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California Wildfires

to the tune of “California Dreamin’”

All her landscape bronzed,
Her breezes ashen gray,
What can Cali dream on,
Despoiled and rechauffée?
Never safe, too sultry
In her disarray . . .
California wildfires
Have scorched her prime cachet.

Tresses blazing gold
Her forest wealth display,
Woods with fever flashy,
Tree huggers’ easy prey,
Limbs fall glowing gruesome,
Crash on smouldering clay,
California wildfires
Have seared sequoia sprays.

The tastes of charred terroir
No vintner’s fault betray—
Cali spreads her nightmares
To clear debris away;
Ochre oak, tobacco,
Smoky cannabis or hay,
California wildfires
Have singed her wines’ bouquet.

Striving to be free,
There seems one torrid way
As the Party gloats on,
To boil its cool blue sway:
They can’t deal with Dixie,
Decalescence or dismay;
Californa wildfires
Have stoked the frontier fray.

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rechauffée: reheated, tiresome
tree huggers: environmentalists (who find fire prevention measures unnatural)
terroir: local wine growing conditions
Dixie: name of 2021 fire that is the largest in state history
decalescence: slowing increase of temperature as heat is absorbed

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Margaret Coats lives in California.  She holds a Ph.D. in English and American Literature and Language from Harvard University.  She has retired from a career of teaching literature, languages, and writing that included considerable work in homeschooling for her own family and others.  


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25 Responses

    • Margaret Coats

      Thanks for pointing toward the lovely song by Stan Rogers, and spelling out his poignant comment about the place that seems to steal all his friends. At present, in official tallies of immigrants and emigrants, California is losing population, due to high cost of living, and bureaucratic interference with life. My friends have gone to Texas, Alabama, Missouri, Florida, etc.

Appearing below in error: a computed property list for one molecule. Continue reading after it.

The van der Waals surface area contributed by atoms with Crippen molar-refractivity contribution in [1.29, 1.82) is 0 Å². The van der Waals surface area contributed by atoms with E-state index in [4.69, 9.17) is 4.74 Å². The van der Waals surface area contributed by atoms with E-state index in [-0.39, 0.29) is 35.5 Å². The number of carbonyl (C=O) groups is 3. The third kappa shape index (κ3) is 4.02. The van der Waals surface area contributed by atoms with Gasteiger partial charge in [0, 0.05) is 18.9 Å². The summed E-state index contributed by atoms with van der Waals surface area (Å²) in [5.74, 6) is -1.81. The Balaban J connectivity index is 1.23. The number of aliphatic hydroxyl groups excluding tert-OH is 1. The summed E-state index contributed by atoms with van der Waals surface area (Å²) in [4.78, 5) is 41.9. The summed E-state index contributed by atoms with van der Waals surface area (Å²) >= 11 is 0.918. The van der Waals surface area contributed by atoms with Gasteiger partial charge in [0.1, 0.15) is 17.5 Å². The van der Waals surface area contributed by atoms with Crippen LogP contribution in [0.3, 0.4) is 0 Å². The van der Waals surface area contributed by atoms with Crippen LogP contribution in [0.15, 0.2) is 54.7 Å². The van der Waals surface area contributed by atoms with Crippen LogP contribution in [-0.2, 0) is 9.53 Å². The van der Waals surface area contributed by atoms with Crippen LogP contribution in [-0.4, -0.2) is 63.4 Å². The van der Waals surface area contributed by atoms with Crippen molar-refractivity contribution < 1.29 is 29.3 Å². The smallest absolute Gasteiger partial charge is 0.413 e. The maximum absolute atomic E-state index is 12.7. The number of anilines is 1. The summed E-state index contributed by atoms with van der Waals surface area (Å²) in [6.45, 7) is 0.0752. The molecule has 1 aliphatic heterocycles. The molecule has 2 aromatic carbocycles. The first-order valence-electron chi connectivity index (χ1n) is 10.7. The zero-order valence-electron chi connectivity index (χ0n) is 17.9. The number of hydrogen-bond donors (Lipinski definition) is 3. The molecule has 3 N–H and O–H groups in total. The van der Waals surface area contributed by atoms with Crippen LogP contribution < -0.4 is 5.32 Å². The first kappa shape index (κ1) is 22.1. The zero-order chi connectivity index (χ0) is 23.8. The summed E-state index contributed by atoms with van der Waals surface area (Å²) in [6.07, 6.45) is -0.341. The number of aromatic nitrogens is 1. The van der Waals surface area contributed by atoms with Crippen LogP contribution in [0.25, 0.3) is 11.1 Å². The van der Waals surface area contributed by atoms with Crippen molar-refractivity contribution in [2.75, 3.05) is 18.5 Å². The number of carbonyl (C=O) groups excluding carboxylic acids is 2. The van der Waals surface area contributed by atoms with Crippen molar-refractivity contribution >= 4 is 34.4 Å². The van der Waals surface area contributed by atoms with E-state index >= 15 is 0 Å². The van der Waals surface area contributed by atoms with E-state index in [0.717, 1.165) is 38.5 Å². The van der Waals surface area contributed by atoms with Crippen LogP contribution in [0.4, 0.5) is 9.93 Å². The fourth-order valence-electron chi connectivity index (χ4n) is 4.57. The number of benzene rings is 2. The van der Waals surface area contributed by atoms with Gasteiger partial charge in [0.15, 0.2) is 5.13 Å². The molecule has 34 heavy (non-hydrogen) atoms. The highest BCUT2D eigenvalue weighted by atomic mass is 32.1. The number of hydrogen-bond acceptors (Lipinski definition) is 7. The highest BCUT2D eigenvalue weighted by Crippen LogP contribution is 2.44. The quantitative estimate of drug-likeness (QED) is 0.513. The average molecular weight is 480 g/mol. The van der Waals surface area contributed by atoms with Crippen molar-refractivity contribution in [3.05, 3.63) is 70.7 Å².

Reply
  1. Brian Yapko

    Well done, Margaret. There are so many layers to this poem/lyric. I don’t know how much of myself I’m bringing to this work but I can see the California fires as a metaphor for the utter social and political devastation of the Golden State. Given California’s huge influence on the rest of the country, when “Cali spreads her nightmares” it is indeed something to be dreaded. And “the Party’s cool blue sway” seems utterly incapable of coping responsibly with any of it. And even removing all deeper meanings, I must mention that smoke from the California wildfires has been creating quite a haze here in New Mexico. I pray for better days on so many levels.

    Reply
    • Joe Tessitore

      I think you’re right, Brian, but I think that the metaphor extends far beyond California, as does indeed the smoke.
      It’s as if “the Party” has unleashed hell on earth – the smoke is already here, the flames cannot be far behind.

      A brilliant note was the “omission” of Newsom. Did anyone not hear it in the inclusion of “gruesome”?

      Reply
    • Margaret Coats

      Brian and Joe, thank you both for recognizing the dirty sky’s multiple layers of spume and fume in my poem. The filthy reality itself should be obvious to most people, but here under the clouds the unhealthy atmosphere still appears blue and sunny. One of the Party’s gravest faults is to have so many methods of coping with it, almost none of them responsible–as you, Brian, point out. Takes a former Californian, I suppose!

      Reply
    • Margaret Coats

      And thank you, Joe T., for noticing Newsom in the poem. You see in the photo above a forlorn “Recall Newsom” poster (the full name shows up in the slightly bigger picture within the POETRY column, but it got half scratched through when the picture morphed to head this post including Comments). I agree with you about implications. Since Gavin survived the Recall, he undoubtedly feels confident about re-election in 2022, and will do his best to cut such a strong figure in the next three years that he becomes Resident in 2024.

      Reply
  2. Peter Hartley

    Margaret – I don’t know if it’s just about being a Brit or whether I truly should be ashamed that I am not familiar with “California Dreamin’” but it reads as though it would rollick along in song. “Decalescence” is a new one on me although I could work out a bit of it, and I shall keep hold of it for future use. Thank you for that. The imagery of burning sequoias is so effective and so well described that I could smell the smoke in my own living room and several times had to check that I didn’t have a ucalegon next door (that’s a word for YOU to look up. I particularly liked the “landscape bronzed” and “tresses blazing gold.” Altogether an excellent picture you have drawn.